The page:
Monday, August 17, 2015

Romance in Durango

Lovers on the lam
In Mexico can't avoid
Their persecutors.

"No llores, mi querida, Dios nos vigila, soon the horse will take us to Durango. Agarrame, mi vida, soon the desert will be gone..."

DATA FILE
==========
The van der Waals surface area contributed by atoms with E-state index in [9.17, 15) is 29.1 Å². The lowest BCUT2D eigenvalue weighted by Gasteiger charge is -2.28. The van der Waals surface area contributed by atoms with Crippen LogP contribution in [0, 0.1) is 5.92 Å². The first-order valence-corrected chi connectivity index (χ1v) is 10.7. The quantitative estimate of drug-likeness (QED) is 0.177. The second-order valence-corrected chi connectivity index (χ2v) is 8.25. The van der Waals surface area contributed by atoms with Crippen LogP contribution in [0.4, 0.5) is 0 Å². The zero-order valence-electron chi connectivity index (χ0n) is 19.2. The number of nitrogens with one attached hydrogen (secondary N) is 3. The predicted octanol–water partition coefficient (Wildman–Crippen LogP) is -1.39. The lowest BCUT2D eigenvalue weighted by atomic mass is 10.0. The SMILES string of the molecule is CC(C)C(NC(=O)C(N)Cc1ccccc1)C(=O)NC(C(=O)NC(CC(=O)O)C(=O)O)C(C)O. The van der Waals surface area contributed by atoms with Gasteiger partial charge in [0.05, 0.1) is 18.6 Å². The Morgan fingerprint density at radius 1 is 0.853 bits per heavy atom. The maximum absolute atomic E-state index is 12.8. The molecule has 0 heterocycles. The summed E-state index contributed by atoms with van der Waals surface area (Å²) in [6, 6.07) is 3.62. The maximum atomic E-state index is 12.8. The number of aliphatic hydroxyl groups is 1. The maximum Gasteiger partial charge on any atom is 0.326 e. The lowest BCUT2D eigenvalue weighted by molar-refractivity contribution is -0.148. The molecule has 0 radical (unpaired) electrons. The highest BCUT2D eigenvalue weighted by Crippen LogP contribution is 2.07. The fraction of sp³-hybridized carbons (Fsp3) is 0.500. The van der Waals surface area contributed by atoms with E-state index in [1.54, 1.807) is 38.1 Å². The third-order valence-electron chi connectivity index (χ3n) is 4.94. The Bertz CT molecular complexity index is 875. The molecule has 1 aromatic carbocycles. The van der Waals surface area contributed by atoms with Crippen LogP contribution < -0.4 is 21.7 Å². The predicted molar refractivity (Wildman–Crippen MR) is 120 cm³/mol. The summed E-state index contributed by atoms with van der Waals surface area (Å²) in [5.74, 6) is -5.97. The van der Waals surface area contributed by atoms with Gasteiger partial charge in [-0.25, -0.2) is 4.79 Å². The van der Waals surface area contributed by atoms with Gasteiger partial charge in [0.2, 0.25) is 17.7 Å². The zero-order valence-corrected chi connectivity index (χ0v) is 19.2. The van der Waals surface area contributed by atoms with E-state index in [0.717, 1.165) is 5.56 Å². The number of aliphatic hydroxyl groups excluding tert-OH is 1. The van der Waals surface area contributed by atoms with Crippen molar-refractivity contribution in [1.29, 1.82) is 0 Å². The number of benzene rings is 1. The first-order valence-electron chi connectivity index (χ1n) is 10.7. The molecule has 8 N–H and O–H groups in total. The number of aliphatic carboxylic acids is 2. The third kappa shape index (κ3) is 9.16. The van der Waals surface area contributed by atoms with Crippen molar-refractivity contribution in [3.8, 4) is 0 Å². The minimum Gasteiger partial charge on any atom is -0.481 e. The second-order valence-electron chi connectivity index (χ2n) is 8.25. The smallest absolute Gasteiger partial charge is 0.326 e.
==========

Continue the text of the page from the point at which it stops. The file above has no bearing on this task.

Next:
This curious song, delivered in an oddball time signature at that, feels like it came straight out of the Sam Peckinpah songbook. Like some curious combination of "The Getaway," "The Wild Bunch," "Pat Garrett & Billy the Kid" and "Bring Me the Head of Alfredo Garcia," this song from the 1976 album "Desire" is about two lovers and one guitar and a horse, on the run from some unidentified bad guys who want to kill them. They're wandering through Mexico with the chilies drying in the sun, he and Magdalena. He sells his guitar to the baker's boy for some food and a hiding place, but says he'll get another. Don't worry, honey, he says, they'll go to Durango and leave the desert behind and dance the fandango. They travel past the Aztec ruins, and dream of church bells and the moon. He remembers his crime, but vaguely: did he shoot that guy in the cantina? No matter, it's happened, and we can't change the past. They plan to watch a bullfight and drink tequila in the old village of their ancestors, who rode with Pancho Villa into Torreon. They'll get married in the little church, and get dressed up, and then they'll have a reception watched over by God "with his serpent eyes of obsidian." But calamity strikes. His pursuers find him and shoot him from a distance. Wounded, he gives his gun to his sweetheart and bids her to aim well because they might not survive the night.



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